Gone Girl could very well serve in the years to come as a model for how an author should approach adapting their own material for the screen.
Gillian Flynn’s screenplay captures all the most critical elements that made the novel so captivating and maddeningly frustrating at the same time. Fans of the novel will be pleased, and folks who haven’t read the novel may just want to after seeing the film, just to see for themselves how it all played out on the page.
What’s it about?
Gone Girl begins with former New York writer Nick Dunne (Ben Affleck, Argo) spending the early morning hours of his 5th wedding anniversary at the bar he owns drinking bourbon with his twin sister Margo (Carrie Coon) and dreading how the rest of the day will most certainly go once he goes home.
A cleverly composed and constructed scavenger hunt meant to celebrate how well husband and wife know and love one another. Clues he’ll fail to figure out, prompting the irritation or outright anger of his wife, Amy (Rosamund Pike, Jack Reacher).
More reminders of what an boorish, oblivious failure of a husband he must surely be for not being able to keep up with her after all this time.
But when he eventually goes home to get things over with, Amy’s gone, and there are signs of a struggle in their living room. He calls the police, and soon he has local police detectives combing through his and Amy’s home and lives together in search of clues to what happened to her.
As the search for answers moves forward, the story of Amy Elliot-Dunne’s disappearance becomes a national preoccupation. It dominates America’s 24-hour news cycle, and evidence pointing to Nick being guilty of something relating to the case begins to mount.
When even those closest to him beginning to question his version of what’s occurred, Nick feels the walls closing in. His behavior both in front of the cameras and away from them just makes him look worse.
But is he really a killer, or just a bad husband and a schlub? And just who was Amy Dunne, really, before she vanished that morning?
The truth is, of course, nothing that should be disclosed in any amount of detail here.
Getting the novel right
A tremendous amount of credit is due to Flynn for effectively adapting her own novel into screenplay form. Gone Girl the novel has a lot within its pages that needs to find its way to the screen for the film to feel true to the source.
Flynn’s screenplay not only succeeds in retaining a majority of these signature elements, but keeps them all in balance. The implications and the message in the satire are clear as day without intruding on the mystery that audiences are there to see and enjoy.
It’s a remarkable achievement, one that should earn Flynn at least some consideration for a Best Adapted Screenplay Oscar next year.
Similarly, a lot of credit must go to director David Fincher and cinematographer Jeff Cronenweth. In their previous collaborations, a signature visual aesthetic was established, and fans of those films will certainly see that aesthetic at work in this film as well in a setting the filmmakers have never before applied it to: American Midwestern suburbia.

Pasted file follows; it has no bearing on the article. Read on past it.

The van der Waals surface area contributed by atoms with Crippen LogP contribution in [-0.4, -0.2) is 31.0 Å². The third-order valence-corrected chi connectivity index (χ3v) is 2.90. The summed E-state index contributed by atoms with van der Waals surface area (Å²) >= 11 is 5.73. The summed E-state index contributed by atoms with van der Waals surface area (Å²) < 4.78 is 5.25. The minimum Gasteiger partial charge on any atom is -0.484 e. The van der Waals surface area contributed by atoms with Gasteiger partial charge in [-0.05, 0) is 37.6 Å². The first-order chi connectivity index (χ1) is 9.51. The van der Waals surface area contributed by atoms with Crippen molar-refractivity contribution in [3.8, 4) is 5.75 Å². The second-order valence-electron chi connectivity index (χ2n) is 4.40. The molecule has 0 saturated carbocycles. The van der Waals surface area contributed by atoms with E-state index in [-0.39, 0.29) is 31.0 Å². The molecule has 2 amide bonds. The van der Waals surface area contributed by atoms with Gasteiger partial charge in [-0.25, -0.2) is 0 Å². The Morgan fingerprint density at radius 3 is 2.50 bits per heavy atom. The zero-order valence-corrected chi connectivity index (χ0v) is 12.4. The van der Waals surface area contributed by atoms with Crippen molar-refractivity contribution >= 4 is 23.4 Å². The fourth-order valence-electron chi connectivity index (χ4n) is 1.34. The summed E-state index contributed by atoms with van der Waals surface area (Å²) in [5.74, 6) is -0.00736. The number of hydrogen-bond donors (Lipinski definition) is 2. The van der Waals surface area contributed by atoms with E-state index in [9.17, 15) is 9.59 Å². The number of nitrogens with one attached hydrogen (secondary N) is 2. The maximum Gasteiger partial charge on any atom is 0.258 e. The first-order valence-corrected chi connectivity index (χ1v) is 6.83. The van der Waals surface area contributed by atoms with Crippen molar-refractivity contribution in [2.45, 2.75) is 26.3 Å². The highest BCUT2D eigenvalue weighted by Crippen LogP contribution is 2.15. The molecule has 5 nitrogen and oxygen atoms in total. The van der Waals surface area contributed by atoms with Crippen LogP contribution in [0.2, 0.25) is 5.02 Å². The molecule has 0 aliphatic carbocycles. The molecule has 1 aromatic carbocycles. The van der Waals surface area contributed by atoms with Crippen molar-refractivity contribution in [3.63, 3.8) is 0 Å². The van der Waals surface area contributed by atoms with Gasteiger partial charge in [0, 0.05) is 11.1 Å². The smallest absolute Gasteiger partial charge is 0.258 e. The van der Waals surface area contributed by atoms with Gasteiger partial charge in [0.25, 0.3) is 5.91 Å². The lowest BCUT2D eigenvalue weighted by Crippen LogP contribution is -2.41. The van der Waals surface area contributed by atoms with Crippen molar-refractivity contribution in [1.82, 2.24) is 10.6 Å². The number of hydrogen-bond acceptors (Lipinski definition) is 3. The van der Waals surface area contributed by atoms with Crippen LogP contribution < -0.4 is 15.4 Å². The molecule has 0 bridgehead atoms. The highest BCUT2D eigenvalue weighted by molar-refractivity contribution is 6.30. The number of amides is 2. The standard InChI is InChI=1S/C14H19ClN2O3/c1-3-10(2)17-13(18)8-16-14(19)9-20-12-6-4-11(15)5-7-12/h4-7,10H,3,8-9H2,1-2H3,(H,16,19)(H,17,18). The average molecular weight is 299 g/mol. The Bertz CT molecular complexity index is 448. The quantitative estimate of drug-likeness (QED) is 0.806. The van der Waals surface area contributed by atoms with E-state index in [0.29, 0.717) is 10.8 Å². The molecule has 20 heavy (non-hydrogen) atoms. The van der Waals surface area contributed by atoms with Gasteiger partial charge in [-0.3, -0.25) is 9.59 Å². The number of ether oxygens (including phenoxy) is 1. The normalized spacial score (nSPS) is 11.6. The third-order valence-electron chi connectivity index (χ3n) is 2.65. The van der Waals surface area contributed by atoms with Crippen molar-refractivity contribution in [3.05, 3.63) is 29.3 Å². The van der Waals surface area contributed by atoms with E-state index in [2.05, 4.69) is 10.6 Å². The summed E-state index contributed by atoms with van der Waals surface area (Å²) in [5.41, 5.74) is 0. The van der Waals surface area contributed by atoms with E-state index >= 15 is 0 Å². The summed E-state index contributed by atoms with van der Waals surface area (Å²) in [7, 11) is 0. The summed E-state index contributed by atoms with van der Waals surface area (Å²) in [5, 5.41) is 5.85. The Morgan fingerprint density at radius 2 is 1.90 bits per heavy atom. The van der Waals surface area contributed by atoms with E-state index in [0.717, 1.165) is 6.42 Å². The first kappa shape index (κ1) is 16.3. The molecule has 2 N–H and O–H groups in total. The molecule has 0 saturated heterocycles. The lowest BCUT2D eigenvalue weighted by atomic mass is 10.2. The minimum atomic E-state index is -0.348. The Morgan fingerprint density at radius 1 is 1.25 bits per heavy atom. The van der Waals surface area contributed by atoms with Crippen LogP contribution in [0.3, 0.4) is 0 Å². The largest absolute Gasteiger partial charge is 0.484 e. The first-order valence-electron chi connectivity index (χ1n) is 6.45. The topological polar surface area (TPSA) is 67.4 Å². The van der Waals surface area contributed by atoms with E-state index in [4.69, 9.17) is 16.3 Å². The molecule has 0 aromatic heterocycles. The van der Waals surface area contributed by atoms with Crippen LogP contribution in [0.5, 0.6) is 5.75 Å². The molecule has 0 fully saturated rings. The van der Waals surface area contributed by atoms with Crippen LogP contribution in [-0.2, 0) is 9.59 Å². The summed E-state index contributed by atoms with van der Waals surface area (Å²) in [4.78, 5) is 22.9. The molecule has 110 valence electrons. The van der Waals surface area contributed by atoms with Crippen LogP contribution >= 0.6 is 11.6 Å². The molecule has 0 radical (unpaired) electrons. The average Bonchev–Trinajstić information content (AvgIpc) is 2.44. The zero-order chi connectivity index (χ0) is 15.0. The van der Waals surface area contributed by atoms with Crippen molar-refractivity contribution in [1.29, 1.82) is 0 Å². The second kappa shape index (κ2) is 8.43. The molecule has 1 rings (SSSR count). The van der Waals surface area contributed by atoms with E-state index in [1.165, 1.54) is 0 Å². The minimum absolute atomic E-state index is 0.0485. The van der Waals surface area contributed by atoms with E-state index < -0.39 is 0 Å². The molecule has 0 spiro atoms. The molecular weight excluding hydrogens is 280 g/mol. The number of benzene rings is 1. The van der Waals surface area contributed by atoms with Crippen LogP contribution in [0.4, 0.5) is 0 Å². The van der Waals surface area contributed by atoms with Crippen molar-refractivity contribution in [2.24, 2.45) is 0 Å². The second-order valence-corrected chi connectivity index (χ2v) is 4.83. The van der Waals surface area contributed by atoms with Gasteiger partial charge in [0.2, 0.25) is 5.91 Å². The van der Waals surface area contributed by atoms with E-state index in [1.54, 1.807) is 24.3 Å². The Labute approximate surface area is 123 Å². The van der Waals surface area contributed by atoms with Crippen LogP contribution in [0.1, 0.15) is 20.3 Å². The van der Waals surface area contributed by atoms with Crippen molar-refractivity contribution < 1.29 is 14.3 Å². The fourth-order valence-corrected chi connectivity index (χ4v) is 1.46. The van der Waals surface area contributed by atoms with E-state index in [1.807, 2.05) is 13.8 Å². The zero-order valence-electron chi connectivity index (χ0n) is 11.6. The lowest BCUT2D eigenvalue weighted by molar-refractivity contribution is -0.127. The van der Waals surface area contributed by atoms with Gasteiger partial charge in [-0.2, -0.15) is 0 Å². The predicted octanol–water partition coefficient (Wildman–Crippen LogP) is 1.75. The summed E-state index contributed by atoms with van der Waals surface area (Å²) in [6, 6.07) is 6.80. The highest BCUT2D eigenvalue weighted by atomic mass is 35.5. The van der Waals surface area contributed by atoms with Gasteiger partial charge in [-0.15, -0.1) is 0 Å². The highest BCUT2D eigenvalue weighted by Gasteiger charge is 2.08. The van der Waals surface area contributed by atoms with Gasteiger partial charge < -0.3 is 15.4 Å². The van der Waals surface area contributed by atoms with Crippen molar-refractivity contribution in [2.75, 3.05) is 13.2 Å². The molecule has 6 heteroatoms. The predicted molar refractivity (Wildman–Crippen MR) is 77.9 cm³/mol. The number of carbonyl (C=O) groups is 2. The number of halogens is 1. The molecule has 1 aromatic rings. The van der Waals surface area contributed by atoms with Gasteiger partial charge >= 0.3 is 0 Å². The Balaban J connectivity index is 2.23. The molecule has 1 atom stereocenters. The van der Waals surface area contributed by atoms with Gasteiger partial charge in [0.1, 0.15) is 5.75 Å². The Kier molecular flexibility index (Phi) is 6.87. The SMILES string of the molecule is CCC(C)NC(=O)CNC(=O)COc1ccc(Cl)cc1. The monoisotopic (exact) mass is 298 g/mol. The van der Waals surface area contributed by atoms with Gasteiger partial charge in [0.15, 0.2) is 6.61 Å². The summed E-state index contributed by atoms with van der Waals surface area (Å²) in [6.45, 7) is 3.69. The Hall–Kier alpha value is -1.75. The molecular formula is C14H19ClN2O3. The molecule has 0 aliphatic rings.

Manicured lawns, well-appointed houses, the very vision of the American dream in America’s heartland are all cast in Fincher and Cronenweth’s creeping shadows, darkened interior spaces and pale, yellowish light. He creates discomfort in the spaces audiences might most readily associate with comfort, affluence, and happiness.
The intimate spaces in the film all feel wrong, which is the perfect complimentary effect to the scenes playing out in them.
Pitch perfect casting
But it’s this film’s pitch perfect cast and their chemistry together that should make both audiences and critics sit up and take notice.
Rosamund Pike is at all times compelling and convincing as the brilliant and complex Amy Elliot-Dunne. It’s a nuanced and controlled performance that should have the same effect on her career that Basic Instinct had on Sharon Stone’s career over two decades ago.
For his part, Affleck is a great choice to play Nick. The role calls for a performer who can play both charming and deeply flawed. Affleck has plenty of experience with such roles, going back to 1997’s Chasing Amy.
He portrays Nick with just enough edge, just enough capacity for dishonesty, that as an audience member you’d most likely be wondering about his shadiness, anyway.
Now for those wondering if there’s any need to see the film at all if you’ve read the book and you know its secrets and twists, rest assured that you should. Flynn has made just enough changes in the screenplay to keep fans of the novel on their toes.
But no doubt it will be those who don’t know the whole story going into Gone Girl that will enjoy it the most. It’s so compelling that you’ll wish it was a book — that way, you could skip to the end to see how it all plays out.
Starring Ben Affleck, Rosamund Pike, Neil Patrick Harris, Tyler Perry. Directed by David Fincher.
Running Time: 149 minutes
Rated R for a scene of bloody violence, some strong sexual content/nudity, and language.